September 5, 2002 (look at Ian's cute reaction to the left)


Yes, it's broken

Wednesday, March 23, 2011

That is a phrase I am growing tired of hearing. But I guess with a house full of active boys it's to be expected. Although, "it's broken" is often followed by "it was just a fluke thing. This normally wouldn't result in a break." Of course not. At least this time it happened on a weekday as opposed to a holiday or Sunday night. And, at least this time, we have health insurance.

Poor sweet Ben has now had the misfortune of visiting the orthopedic office twice in the course of ten months. Last Friday he had a teacher workday so Dad took the day off too. (yes, it's the school's fault entirely) A few minutes into their one-on-one goal shooting, Ben went down to stop the ball and his elbow jammed into his knee. At first, like always, we were hoping for "it's just a bad bruise." From past experience as most neglectful parents of the year (with Ian) we learned the hard way that it's always better to get an x-ray-especially when the arm is twice the size of the opposing one 24 hours later.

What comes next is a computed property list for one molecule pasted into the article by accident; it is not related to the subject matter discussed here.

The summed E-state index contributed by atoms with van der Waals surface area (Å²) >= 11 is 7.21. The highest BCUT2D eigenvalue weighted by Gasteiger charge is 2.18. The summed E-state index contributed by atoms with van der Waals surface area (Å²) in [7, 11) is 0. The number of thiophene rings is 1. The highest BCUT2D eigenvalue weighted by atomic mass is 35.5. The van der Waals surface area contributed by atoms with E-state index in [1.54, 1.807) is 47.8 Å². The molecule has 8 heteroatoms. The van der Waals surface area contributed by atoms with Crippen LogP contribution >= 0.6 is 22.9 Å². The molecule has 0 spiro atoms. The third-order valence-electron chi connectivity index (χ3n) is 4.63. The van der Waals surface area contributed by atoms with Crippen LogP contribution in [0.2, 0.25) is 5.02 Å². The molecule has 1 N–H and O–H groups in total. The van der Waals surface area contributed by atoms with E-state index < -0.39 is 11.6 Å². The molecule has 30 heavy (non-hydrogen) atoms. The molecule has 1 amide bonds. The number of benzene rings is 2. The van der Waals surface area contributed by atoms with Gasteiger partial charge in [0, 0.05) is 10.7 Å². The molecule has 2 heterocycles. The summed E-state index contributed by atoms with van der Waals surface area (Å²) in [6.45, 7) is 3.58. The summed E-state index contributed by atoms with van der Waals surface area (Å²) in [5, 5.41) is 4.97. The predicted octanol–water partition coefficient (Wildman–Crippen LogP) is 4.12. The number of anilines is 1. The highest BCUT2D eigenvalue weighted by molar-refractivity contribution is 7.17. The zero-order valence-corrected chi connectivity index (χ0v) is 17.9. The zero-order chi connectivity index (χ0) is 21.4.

The pediatrician at the after hours clinic predicted a buckle fracture. "We don't even cast those anymore. Just a splint for 3 weeks." Phew. As I stood behind the x-ray tech, even without any formal training, it was quite obvious this was no simple injury. The forearm bone was snapped right down the middle. Not a huge break but enough of one to warrant a "Uh-oh. I'm afraid you'll be seeing the orthopedic specialist on Monday." Oh, and soccer season starts on Saturday. Boo hoo.